Your humble Luddite Whistleblower has leapt across the sea to reach the Isle of Technology. I now own and operate an iPhone, which identifies me as groovy, hip and cool, three adjectives that none of our five kids ever use to describe their technophobic father. I'm told that my text messages are too long and too frequent. I am admonished that it is not necessary for me to photograph moments of high drama, such as a kid eating breakfast, and then to disseminate the image to my contact list. I am reminded often that I am slow to grasp the mechanical intricacies of the device, such as switching from ring to vibration mode.
You may wonder how it was possible that I, who consider using an ATM to be a high level computer operation, could make the iPhone, my phone. I knew I couldn't fail, despite my trepidation of all things cyber. I had a secret weapon, a 'Plan B'. Actually, I had Plan Z, the most powerful asset that anyone in my situation could hope for. Z stands for Zachy. One sentence will explain all and may provoke screams of envy from those who have no available similar resource: Zachy is our 14-yr-old kid!
Zachy is our youngest son and lives and dreams in the cyberworld. Like his contemporaries, he relies on computers to communicate and interact with the world. He is excited to devise new mousetraps that seem unnecessarily complex. When he receives a phone call, he can reroute the call so that it the caller's voice will emerge out of a speaker from another techno-contraption in his room. Is this cool? Yes. Is it easier than simply answering the phone? You decide.
Of course, the real appeal of the iPhone is the apps. Since app to me means appendectomy, I assumed that the iPhone was a well-designed physician's tool. Relax readers, I have since become educated and have increased my apptitude. I can now spend time I don't have searching for cool apps that will solve problems I don't have.
Some apps I have
Dragon. This is a must-have app and is well worth the price. It's free. It permits you to dictate directly into the contraption and then transforms your voice into text with reasonable accuracy. This is great for TWD, or texting while driving, an act that no responsible physician has ever committed.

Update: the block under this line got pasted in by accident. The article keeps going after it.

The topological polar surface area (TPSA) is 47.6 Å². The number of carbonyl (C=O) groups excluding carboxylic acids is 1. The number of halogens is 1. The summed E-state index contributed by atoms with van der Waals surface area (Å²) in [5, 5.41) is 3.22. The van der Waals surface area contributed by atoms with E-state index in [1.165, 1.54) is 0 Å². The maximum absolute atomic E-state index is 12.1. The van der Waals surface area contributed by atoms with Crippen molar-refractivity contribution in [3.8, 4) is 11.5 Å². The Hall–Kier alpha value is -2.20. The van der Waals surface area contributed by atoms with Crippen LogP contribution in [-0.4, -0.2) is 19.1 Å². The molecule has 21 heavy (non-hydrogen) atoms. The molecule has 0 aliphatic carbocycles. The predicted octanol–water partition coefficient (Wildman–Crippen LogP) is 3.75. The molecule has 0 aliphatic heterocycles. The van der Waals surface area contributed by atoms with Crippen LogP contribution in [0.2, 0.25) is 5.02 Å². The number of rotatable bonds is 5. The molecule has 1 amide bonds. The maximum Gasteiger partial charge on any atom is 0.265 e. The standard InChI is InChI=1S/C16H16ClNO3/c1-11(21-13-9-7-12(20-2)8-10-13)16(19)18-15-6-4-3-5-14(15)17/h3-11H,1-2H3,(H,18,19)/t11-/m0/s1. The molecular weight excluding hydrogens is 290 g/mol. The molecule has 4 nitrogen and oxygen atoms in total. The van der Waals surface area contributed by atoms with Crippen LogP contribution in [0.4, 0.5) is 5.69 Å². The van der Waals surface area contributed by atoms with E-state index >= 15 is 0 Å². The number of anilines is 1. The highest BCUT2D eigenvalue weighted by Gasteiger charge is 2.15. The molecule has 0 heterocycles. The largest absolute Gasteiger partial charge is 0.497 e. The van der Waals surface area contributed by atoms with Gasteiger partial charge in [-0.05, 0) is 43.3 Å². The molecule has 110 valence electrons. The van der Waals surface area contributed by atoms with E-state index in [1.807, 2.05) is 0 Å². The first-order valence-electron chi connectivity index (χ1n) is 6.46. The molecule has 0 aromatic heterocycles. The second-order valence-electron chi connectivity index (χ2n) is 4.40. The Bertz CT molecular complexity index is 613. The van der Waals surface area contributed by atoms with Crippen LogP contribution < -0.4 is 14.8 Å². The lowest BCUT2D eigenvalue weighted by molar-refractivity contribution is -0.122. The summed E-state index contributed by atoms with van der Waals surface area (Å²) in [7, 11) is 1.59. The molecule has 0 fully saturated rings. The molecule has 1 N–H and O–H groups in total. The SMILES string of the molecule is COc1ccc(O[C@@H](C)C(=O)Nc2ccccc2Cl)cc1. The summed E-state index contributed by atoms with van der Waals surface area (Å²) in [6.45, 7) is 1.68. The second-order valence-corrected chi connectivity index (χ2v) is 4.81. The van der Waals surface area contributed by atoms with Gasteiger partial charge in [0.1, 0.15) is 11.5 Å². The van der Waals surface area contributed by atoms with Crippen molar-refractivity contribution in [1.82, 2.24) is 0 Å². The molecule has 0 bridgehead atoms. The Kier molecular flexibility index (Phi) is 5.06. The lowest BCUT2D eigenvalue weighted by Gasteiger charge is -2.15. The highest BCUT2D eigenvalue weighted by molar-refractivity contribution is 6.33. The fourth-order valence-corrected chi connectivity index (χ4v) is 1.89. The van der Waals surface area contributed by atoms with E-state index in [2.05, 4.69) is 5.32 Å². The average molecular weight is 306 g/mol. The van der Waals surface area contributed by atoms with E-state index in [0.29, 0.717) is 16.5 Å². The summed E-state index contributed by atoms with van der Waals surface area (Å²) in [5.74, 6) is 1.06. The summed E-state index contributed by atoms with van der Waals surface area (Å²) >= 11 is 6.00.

Epocrates. Another gratis app, although the company hopes you will upgrade to one of their premium products. I've used Epocrates for years, and consult it nearly every day. It's a quick and easy resource for all medications, including dosage, adverse reactions, drug interactions, contraindications and cost. How many medications do we really need to take care of patients? Probably, two dozen or so.
Liver Calc. My partner is always showing off when he rounds on liver patients and calculates the MELD score in his progress notes. Who can remember this stuff? It reminds me of the Ranson criteria for pancreatitis that we medical students were forced to memorize. (I remember Dr. Ranson from my medical school days. He was warm and fuzzy--NOT!). Do these liver scores help actual patients or merely provide grist for board examinations? With this app, I can now calculate on the spot a variety of scores for liver patients, most of which this board certified gastroenterologist has never heard of. Anyone out there heard of the RUCAM criteria?
Medscape. This is a very comprehensive site, but seems to cruise more horizontally across the medical landscape than vertically. Will I ever use it? Not sure. The goal, I am learning, is not to use apps, but just to collect 'em.
Epocrates Disease Game. This is a cool way to spend time in the airport when your flight is delayed and the smiling airline personnel will not divulge the updated departure time regardless of threat or bribery. Tap the app and a medical image appears in stages, until the entire screen shows the finding. Choose the correct diagnosis among the three given choices. For those who were born during the Eisenhower era, this game reminds me of solving the rebus in the classic TV game show Concentration.
Apps I want
Colon Cleanse app. This is a double plug in app. You plug in the device into the headphone jack of the iPhone and plug the larger end into the rectum. Attach the accessory funneled cleansing tube to a standard faucet, and watch the toxins disappear.
Medical Coding app. This turns your iPhone into a high voltage device, similar to the Invisible Fences that are used to restrain pets to a given area. Tap the app and then place the iPhone in your front pocket. After seeing a patient, if you code higher than you should on your EMR, you will get a light shock. The intensity will increase until you have expressed remorse, atoned and coded properly. I expect that Medicare will provide incentives for using this technology in the coming years.
Formulary app. This will be fun for the entire office. When the physician guesses the drug that is on the patient's formulary, carnival music starts blaring from the iPhone. Since this occurs rarely, do not worry that this App will be disruptive to your office routine.
Am I getting just a bit slAPP hAPPy? Probably, so. The APPendix may be a vestigial structure, but the iPhone Apps are like the oxygen drive. You can try holding your breath, but how long can you hold out?
This post by Michael Kirsch, FACP, appeared at MD Whistleblower. Dr. Kisrch is a full time practicing physician and writer who addresses the joys and challenges of medical practice, including controversies in the doctor-patient relationship, medical ethics and measuring medical quality. When he's not writing, he's performing colonoscopies.